Plant pathologist Lisa Kelly examines a mungbean crop (Photo: GRDC)

November 15, 2021

A State Government researcher has identified a new pathogen affecting mungbean crops in Queensland.

Plant pathologist Lisa Kelly has found two pathogens cause powdery mildew in mungbeans, potentially unlocking new solutions for the $100 million industry.

Powdery mildew has been present in Australian mungbean crops for at least 60 years.

“We thought only one pathogen, Podosphaera xanthii, caused the powdery mildew until our plant pathologist confirmed a second culprit lurking in the paddocks of mungbean and black gram in Australia, Erysiphe vignae sp. nov,” Agriculture Minister Mark Furner said.

“Powdery mildew has potential to cause more than 40 per cent yield losses in mungbean crops which is very costly to growers who are mainly based in Queensland and northern NSW,” Mr Furner said.

“Accurate identification of the causal species of powdery mildew will help Queensland growers better manage the risk of fungicide resistance, hopefully choose the best varieties to grow in the future and manage crop rotations to minimise the spread of the disease.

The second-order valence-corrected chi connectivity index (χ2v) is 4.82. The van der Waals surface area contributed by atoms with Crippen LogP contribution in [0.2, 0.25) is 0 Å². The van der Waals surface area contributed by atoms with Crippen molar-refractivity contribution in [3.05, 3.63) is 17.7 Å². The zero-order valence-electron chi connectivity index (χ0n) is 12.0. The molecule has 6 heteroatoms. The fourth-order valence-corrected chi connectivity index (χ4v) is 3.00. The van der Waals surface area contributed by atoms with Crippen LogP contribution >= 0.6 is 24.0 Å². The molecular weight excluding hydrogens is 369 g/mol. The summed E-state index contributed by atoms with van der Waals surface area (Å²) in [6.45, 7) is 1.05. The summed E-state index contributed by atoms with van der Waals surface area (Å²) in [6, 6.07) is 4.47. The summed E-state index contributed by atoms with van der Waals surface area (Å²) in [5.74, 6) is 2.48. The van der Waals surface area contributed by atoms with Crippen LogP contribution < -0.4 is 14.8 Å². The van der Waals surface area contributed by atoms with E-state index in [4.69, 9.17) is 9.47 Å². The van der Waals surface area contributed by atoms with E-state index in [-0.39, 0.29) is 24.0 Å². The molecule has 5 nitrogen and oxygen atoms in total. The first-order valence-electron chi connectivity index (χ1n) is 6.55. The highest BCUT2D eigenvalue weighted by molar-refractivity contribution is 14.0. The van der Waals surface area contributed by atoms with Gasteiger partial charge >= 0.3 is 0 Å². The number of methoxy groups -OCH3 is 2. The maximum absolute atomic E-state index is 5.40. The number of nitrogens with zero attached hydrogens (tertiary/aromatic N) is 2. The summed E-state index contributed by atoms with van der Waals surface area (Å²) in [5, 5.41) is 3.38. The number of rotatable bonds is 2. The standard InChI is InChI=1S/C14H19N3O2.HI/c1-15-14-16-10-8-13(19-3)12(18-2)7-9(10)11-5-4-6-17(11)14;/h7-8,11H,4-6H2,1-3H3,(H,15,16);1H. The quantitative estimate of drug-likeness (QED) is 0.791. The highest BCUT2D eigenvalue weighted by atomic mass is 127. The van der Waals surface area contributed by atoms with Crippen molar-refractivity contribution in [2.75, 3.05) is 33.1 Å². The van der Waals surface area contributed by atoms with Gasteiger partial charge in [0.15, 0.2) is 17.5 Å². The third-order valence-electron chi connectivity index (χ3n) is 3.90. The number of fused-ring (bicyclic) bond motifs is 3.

While Podosphaera xanthii is known to affect a range of crops, the newly discovered Erysiphe vignae sp. nov has so far only been found on Australian crops of mungbean and black gram.

Despite this, it is likely the new pathogen can affect other crops.

Lisa Kelly collected mungbean plants infected with powdery mildew from growers’ paddocks and identified the pathogen species under the microscope and through DNA sequencing.

“It was surprising to find that mungbean is infected by two very different species of powdery mildew and that one was an undescribed species which we got to name ourselves,” she said.

“This might help explain why powdery mildew is worse in some areas and seasons than others and scientists around the world who work on mungbeans will be able to see whether the newly discovered Erysiphe vignae also infects crops outside of Australia.

“Now that we know which species are causing the disease in Australia, we can develop strategies that will target these pathogens to better control the disease.

“We may find that host resistance or fungicide requirements differ between the two species. Host resistance and host range testing is underway currently, with results expected next year.”

The research has been published in the international journal Phytopathology.

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